Shortly before we got Nackenheim, my mother informed me there’d be a “wine hike” the Sunday we’re there. We were intrigued. Armed with glasses we bought for 10 euros each (which included servings of four different wines), we set out on the 2.5 km trail, which led us into the vineyards and by four stands manned by winemakers. It was a nice day (I even caught a sunburn), and over 400 people were out and about on the trail, I was told by a winemaker. This particular hike was to celebrate a wine made in honor of my hometown’s most famous son: Carl Zuckmayer (yeah, I know…not that famous), a German playwright whose books were banned by the Nazis and has a literary voice I enjoy.

In any case, I realized I haven’t really posted much from my hometown, which should deserve a bigger place on this blog, and so I decided to share some photos.

Hope you’re all doing well, and sure hope a wine region near you starts wine hikes soon!

Even snails like our vines...

Even snails like our vines…

Baby vines, a little older vines.

Baby vines, a little older vines.

Hiking along, high above the Rhine.

Hiking along, high above the Rhine.

Overlooking the vineyards along the Rhine towards Nierstein. The yellow plants are rapeseed.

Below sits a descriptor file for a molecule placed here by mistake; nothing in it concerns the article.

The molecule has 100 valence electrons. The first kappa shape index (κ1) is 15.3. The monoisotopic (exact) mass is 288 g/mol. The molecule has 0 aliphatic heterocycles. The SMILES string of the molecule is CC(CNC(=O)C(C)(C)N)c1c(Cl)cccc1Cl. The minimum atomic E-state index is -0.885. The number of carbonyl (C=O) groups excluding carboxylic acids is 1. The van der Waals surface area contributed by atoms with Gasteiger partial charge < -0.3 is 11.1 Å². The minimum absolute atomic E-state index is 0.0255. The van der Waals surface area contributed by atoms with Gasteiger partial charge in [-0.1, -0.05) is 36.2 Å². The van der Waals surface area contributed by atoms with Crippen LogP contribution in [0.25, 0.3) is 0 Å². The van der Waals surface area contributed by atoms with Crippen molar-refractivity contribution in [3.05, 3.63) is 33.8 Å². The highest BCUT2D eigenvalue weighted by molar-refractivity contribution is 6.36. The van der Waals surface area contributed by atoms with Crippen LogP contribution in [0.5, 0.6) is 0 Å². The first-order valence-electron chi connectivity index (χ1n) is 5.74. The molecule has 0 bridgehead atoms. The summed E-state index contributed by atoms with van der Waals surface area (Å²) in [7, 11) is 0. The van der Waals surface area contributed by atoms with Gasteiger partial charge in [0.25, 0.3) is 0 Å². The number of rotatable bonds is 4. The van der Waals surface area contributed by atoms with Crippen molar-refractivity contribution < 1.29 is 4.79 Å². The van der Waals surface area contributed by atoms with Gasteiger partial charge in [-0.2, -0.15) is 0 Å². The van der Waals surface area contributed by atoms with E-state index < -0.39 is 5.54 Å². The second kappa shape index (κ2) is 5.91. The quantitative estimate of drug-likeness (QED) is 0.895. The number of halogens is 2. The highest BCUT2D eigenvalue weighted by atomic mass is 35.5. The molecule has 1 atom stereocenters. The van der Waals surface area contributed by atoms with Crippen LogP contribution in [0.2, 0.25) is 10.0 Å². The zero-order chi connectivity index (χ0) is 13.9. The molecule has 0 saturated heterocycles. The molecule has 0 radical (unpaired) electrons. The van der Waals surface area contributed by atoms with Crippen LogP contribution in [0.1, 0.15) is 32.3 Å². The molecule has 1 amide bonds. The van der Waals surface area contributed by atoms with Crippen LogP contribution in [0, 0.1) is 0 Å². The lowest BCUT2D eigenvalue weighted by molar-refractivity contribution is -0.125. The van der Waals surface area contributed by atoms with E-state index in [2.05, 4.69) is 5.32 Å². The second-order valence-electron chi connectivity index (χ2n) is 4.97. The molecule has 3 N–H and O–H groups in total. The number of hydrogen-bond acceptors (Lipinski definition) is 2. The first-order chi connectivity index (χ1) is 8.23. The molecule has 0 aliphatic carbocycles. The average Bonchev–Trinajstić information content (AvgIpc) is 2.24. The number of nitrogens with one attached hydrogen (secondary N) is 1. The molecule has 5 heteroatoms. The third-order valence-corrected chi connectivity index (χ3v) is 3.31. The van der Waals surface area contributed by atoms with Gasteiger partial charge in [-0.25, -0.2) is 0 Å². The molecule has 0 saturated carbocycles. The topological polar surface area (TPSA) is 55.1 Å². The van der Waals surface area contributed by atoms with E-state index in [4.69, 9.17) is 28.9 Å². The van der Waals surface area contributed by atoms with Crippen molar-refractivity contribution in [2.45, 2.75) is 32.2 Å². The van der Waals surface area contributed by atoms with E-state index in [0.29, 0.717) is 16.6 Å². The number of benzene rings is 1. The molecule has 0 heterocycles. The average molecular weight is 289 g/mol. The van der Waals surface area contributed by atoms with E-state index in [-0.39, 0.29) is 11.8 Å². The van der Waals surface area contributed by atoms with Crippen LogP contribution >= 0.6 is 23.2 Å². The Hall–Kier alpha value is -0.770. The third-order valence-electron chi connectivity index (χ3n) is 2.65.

Overlooking the vineyards along the Rhine towards Nierstein. The yellow plants are rapeseed.

We were relieved there was not a single "shark" in the vineyards ("kein" means "no").

We were relieved there was not a single “shark” in the vineyards (“kein” means “no”).

I love gnarly vines, and the buds keep them young.

I love gnarly vines, and the buds keep them young.

Drinking wines while hiking does have its perks. And even German reds can discolor your teeth.

Drinking wines while hiking does have its perks. And even German reds can discolor your teeth.

At the final pit stop, it was hard to leave.

At the final pit stop, it was hard to leave.

Heading back town into the village, the iconic church towering above it.

Heading back town into the village, the iconic church towering above it.

Tagged , , , , , , ,
Follow

Get every new post delivered to your Inbox.

Join 4,459 other followers

%d bloggers like this: